Let us say that you are taking AP Statistics. The prerequisite is a passing grade of D or above in Algebra II. The kids that you are working with struggle with algebra and do not retain information very well. Even though you spent a month talking about z-scores and how to find them using the invNorm() function a lot of them are still confused as to what to do and need someone to spoonfeed them with simplified information that does not contain too many technical terms. Your challenge now is to teach them confidence intervals which involve dealing with a) the concept b) the math c) the interpretation and finally the d) misconceptions. As you can see, this is an uphill battle and what worsens it is the student apathy.

You review how to find the corresponding z-scores of the middle 95th percentile using the invNorm() function. You explain that the first entry must be the area to the left however when they see $z_{\alpha}$ they think the area to the right. This has been an ongoing confusion for one month despite you repeating the same thing over weeks. Now you try giving them a motivating example: "Lets say you wanted to figure out the population mean length of all the world's bald eagles' wingspan. This is our parameter. Remember a parameter is a numerical value assigned to a whole population. You take a sample of 100 bald eagles and measure their wingspan. We call this sample mean a point estimate. Do you guys think that this point estimate accurately reflects the population mean?" (Introducing vocabulary) You transition into talking about 95% confidence intervals conceptually. They are lost. Then you present them this formula. They are now completely and hopelessly lost:

$ \bar{x} - z_{\frac{\alpha}{2}}\sigma < \mu < \bar{x} + z_{\frac{\alpha}{2}}\sigma $

You draw a picture showing that the level of confidence is $1-\alpha$ and the remaining areas we don't want are $\frac{\alpha}{2}$ and $\frac{\alpha}{2}$. They don't get what's going on. Twenty minutes in, there are some students not paying attention anymore and doing another class' work.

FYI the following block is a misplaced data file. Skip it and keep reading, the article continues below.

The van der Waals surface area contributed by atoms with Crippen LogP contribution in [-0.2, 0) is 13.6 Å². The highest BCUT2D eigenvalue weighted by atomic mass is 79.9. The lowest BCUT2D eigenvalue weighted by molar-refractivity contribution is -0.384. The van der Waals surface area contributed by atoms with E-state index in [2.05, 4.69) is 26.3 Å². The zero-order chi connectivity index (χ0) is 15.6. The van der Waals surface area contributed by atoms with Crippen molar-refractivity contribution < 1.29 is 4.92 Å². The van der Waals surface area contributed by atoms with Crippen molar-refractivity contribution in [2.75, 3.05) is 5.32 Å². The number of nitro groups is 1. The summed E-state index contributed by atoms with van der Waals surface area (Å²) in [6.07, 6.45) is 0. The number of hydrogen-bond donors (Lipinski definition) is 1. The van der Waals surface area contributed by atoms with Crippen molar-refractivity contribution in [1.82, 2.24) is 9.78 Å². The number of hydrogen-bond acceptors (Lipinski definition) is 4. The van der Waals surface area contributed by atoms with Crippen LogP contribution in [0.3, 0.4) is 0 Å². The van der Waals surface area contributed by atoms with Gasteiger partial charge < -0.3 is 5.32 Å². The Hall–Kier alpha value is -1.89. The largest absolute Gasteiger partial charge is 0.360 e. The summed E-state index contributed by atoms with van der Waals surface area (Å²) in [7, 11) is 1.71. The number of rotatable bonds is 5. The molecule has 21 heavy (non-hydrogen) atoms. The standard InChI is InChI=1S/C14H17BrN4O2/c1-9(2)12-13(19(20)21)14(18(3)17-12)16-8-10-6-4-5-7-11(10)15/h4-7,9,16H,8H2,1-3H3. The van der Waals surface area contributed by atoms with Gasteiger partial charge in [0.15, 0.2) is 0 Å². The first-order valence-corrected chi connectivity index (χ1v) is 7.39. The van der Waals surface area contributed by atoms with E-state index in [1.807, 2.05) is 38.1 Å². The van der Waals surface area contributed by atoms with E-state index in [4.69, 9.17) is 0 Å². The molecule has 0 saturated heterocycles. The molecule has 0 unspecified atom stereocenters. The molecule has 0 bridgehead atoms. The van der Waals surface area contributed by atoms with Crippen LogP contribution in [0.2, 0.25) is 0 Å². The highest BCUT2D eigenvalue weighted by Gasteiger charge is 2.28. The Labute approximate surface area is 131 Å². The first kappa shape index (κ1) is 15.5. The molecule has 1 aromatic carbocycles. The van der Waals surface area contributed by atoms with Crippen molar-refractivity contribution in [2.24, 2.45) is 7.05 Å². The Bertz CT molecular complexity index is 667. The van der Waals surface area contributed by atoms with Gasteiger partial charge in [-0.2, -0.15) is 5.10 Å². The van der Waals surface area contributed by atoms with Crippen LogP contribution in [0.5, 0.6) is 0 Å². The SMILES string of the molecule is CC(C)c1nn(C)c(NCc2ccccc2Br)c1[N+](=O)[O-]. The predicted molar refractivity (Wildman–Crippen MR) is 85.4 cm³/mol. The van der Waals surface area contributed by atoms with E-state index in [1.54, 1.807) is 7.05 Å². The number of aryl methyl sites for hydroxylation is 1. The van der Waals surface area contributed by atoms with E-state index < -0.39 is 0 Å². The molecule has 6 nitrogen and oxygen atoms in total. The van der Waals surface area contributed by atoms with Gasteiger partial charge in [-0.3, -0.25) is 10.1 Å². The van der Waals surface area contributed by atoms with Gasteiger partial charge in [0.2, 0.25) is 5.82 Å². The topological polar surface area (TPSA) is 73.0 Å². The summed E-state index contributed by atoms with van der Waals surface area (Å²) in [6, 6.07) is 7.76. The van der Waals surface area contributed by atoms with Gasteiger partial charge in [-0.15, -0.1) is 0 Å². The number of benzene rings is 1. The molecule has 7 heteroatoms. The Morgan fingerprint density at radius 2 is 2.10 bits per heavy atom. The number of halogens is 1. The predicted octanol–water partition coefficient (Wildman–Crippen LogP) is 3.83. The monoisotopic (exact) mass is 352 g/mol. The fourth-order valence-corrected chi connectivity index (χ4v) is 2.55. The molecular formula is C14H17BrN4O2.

• $\begingroup$ Advanced Placement and it is a way for high school students to earn college credit by taking a test at the end of the year. $\endgroup$ – John Habert Feb 6 '14 at 19:57
  • $\begingroup$ sorry to be clueless about the US system, but how old are these kids? And is college where they go at 18 same as university for us Brits? $\endgroup$ – TooTone Feb 6 '14 at 20:03
  • $\begingroup$ I think that the prereq of Alg II is not high enough. I admit that algII pretty much covers enough algebra to work and manipulate with the stats formula, but the word problems associated with AP stats requires a different thinking skill. An algII student in my view hasn't quite yet acquired this kind of thinking and reasoning. If you want your AP stats class to be more than plugging numbers into equations, then the prereq needs to be increased. Interpretation of the result is just as important as getting the numbers. $\endgroup$ – imranfat Feb 6 '14 at 20:13
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    $\begingroup$ Judging from your posting history, you don't appear to be an educator, but a student. You have asked multiple questions about statistical inference at an introductory level, being careful to frame some questions as if you were asking how to explain a concept from an educator's perspective, but you have not answered any other questions yourself, and you have rarely confirmed an answer to your questions. Other questions you've asked indicate you are unlikely to have the necessary background to be a teacher of statistics or mathematics. $\endgroup$ – heropup Feb 7 '14 at 4:45
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    $\begingroup$ In light of the above, I find your behavior to be less than honest, and I suspect you are really just asking to be taught statistics. In that case, rather than expecting the math.SE community to write you an entire textbook on introductory statistics, perhaps you should actually read any one of the multitude of excellent introductory texts on the subject, and stop expecting others to spoon-feed you. $\endgroup$ – heropup Feb 7 '14 at 4:48

I'm going to concentrate on the concept, the interpretation and misconceptions. I believe all of these can be well addressed by taking an interactive approach. The math I believe should come later after the concepts are established, certainly at an introductory level, and in any case this isn't the place to rehearse all the maths required to explain confidence intervals.

Essentially what I think you can do is find a large population (or large sample) of data, randomly sample from it and produce a confidence interval. If you can't find such a sample, just simulate it. That's what I've done below, simulating taking samples of size 20 and constructing 90% confidence intervals from a normal distribution with mean 100 and standard deviation 10.

After 5 experiments I got this

enter image description here

You can see the first, blue confidence interval doesn't contain the mean, but the rest do. So I was "unlucky" the first time, and "lucky" the remaining times. With a simple approach such as this you can discuss things like

  • concept: producing a confidence interval is like running an experiment. If you repeat the experiment enough then a p% confidence interval will contain the mean p% of the time.